THE STORY of Coventry and Warwickshire’s railway heritage has been preserved in the release of a new feature film.
Railway historian Colin Maggs has added to his ‘Branch Lines’ series of films, this time focusing on the heart of England in ‘Branch Lines of Warwickshire.’
In a double DVD, Colin starts the history of the county’s rural railways in the early 1800s, with the race between dozens of companies to build the lines that would eventually become part of Great Western Railways and London, Midland and Scottish.
Colin explains why branch lines were built across Warwickshire, providing comparisons with rare historic photographs, he visits the scenes as they are today.
From the once heaving industrial powerhouses of Birmingham and Coventry, Colin goes to remote rural railway stations, visiting listed Victorian buildings, stunning viaducts, and a line which was crossed by the longest canal aqueduct in England.
There is a comprehensive feature on the history of railways in the area around Stratford-upon-Avon, which is enhanced by a visit to the town’s railway museum.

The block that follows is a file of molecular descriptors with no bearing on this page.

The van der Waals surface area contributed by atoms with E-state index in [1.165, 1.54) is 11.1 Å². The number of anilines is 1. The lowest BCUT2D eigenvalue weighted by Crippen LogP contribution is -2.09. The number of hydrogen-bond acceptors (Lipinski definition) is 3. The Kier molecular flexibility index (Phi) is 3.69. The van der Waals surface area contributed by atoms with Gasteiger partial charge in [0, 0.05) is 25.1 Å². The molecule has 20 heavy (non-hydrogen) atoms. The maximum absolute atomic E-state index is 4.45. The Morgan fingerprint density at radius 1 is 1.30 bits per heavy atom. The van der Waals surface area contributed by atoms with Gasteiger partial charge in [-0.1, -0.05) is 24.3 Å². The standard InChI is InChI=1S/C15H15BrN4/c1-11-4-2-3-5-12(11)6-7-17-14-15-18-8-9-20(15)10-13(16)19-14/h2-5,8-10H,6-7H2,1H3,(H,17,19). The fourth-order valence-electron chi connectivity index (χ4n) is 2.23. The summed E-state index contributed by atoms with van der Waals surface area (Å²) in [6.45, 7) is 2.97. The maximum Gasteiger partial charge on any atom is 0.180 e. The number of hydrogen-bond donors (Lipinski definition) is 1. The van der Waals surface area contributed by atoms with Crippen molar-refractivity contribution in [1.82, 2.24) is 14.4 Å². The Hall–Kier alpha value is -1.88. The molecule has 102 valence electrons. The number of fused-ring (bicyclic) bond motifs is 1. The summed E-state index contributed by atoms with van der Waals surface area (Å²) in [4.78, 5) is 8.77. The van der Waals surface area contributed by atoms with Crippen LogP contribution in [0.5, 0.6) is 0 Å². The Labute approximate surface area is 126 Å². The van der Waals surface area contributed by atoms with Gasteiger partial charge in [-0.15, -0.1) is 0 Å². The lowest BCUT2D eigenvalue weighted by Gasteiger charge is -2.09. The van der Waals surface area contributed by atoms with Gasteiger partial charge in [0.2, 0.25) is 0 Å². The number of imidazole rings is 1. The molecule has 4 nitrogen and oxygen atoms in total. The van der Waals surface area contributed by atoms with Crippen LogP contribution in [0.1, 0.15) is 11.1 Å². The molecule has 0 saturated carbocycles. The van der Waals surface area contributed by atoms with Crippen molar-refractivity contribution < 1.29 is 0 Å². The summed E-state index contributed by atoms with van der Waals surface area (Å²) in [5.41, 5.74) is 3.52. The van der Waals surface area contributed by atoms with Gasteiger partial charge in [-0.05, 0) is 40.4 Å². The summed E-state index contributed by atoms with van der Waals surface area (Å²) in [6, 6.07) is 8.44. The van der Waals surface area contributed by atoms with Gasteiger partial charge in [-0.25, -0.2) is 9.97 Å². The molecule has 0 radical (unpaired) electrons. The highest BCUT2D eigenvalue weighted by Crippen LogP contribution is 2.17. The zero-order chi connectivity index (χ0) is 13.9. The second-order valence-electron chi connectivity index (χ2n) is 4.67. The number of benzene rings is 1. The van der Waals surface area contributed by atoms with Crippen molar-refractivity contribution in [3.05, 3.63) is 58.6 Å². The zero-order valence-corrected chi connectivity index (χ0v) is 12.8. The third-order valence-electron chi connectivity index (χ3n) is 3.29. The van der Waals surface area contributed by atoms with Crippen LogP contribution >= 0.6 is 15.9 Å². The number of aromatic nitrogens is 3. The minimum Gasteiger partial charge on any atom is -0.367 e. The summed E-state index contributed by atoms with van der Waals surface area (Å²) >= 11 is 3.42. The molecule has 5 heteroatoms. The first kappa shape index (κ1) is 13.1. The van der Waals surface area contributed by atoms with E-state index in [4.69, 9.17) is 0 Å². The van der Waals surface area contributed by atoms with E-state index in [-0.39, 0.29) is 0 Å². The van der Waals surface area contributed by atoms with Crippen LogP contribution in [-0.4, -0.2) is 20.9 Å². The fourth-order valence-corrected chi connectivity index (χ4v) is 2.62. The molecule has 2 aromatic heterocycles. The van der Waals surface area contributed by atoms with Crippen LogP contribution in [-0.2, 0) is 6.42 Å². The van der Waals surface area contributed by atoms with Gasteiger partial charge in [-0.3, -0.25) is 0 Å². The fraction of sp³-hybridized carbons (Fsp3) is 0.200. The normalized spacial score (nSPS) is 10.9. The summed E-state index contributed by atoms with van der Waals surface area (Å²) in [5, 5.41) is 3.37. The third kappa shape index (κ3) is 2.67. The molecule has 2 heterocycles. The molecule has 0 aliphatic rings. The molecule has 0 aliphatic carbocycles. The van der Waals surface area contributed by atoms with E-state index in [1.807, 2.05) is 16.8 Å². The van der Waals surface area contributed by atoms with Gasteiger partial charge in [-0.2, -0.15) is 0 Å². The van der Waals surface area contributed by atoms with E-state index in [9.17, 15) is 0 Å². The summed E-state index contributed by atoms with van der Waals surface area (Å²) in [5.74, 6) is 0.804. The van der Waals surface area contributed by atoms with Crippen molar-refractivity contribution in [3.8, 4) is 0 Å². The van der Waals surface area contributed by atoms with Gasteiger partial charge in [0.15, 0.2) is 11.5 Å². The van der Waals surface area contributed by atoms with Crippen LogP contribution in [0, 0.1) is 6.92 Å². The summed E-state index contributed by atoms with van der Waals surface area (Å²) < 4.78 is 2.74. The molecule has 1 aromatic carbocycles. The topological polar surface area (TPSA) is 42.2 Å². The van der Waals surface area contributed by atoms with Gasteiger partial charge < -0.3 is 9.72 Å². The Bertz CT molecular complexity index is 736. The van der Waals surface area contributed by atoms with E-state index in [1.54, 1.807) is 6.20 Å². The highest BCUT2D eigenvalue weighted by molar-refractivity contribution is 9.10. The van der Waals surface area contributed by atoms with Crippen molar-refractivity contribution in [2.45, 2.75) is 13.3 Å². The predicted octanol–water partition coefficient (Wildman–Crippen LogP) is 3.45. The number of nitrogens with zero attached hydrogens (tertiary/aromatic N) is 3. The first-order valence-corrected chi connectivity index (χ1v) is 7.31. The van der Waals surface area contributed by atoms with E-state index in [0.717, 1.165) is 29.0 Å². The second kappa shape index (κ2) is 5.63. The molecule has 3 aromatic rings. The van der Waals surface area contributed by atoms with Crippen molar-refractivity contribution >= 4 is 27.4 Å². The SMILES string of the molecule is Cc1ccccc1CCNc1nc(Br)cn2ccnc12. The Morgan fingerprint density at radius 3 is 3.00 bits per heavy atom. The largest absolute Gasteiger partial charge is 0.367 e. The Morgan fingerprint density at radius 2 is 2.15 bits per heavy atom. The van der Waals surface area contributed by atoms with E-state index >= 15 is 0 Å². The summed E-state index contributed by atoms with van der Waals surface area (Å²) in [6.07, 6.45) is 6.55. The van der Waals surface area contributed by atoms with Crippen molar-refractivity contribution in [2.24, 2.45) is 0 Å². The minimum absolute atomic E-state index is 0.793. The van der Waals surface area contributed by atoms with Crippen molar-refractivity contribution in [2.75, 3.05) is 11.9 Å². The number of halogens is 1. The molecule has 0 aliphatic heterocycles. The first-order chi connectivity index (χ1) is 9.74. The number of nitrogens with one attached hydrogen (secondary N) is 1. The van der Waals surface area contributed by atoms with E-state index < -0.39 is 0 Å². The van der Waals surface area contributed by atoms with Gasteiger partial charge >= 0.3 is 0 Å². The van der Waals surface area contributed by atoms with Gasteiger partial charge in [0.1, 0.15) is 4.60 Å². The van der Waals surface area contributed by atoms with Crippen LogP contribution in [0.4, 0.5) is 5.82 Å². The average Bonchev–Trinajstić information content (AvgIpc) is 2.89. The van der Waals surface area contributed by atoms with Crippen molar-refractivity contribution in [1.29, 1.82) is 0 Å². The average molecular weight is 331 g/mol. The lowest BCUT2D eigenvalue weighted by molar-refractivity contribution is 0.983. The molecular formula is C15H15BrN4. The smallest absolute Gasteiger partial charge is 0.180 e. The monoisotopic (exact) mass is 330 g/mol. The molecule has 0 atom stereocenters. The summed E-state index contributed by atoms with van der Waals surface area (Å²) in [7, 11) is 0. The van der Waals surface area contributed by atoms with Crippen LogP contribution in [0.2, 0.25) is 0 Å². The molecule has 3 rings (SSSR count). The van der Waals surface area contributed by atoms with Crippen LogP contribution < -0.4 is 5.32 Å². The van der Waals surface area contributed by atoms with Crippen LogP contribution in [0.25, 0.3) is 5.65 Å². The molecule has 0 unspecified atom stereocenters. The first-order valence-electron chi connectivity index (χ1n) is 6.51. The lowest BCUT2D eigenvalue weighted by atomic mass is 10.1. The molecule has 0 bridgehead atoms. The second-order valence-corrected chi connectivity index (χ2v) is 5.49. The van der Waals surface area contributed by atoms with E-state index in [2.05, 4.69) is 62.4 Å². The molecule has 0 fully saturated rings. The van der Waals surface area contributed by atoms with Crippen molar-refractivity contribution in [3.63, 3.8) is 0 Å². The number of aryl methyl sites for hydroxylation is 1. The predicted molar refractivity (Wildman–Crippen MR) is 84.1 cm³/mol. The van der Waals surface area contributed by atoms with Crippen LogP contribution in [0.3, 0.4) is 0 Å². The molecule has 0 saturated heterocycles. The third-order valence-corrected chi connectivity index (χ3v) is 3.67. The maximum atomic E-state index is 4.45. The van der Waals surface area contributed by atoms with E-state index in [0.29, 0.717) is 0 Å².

The film is based on a book of the same title, written by Colin Maggs. He has written more than 100 books on various railway subjects, joining filming company 1st Take to produce nine Branch Line titles.
In the feature, Mr Maggs also takes a ride on the Shakespeare Express, a steamhauled train which runs in each direction from Birmingham Snow Hill to Stratford, on a line which may well have been lost forever, but for a defiant campaign to save it, he says.
The 160-minute film is packed with interviews, fascinating location film, maps and excerpts of colour archive footage.
Producer Dave Rogers said: “Having covered every county in the south west of England, it was very interesting to venture north and experience the Railway history of the heart of England. Although the area is known for big cities such as Birmingham and Coventry, I was pleasantly surprised by the peaceful, rural locations there were to visit – and of course many of these were once served by long lost branch lines”.
Colin first visited the area back in 1936. The railway network in the region is now showing real growth as passenger numbers in the region soar, he says.
The DVD is available via www.1st-take.com.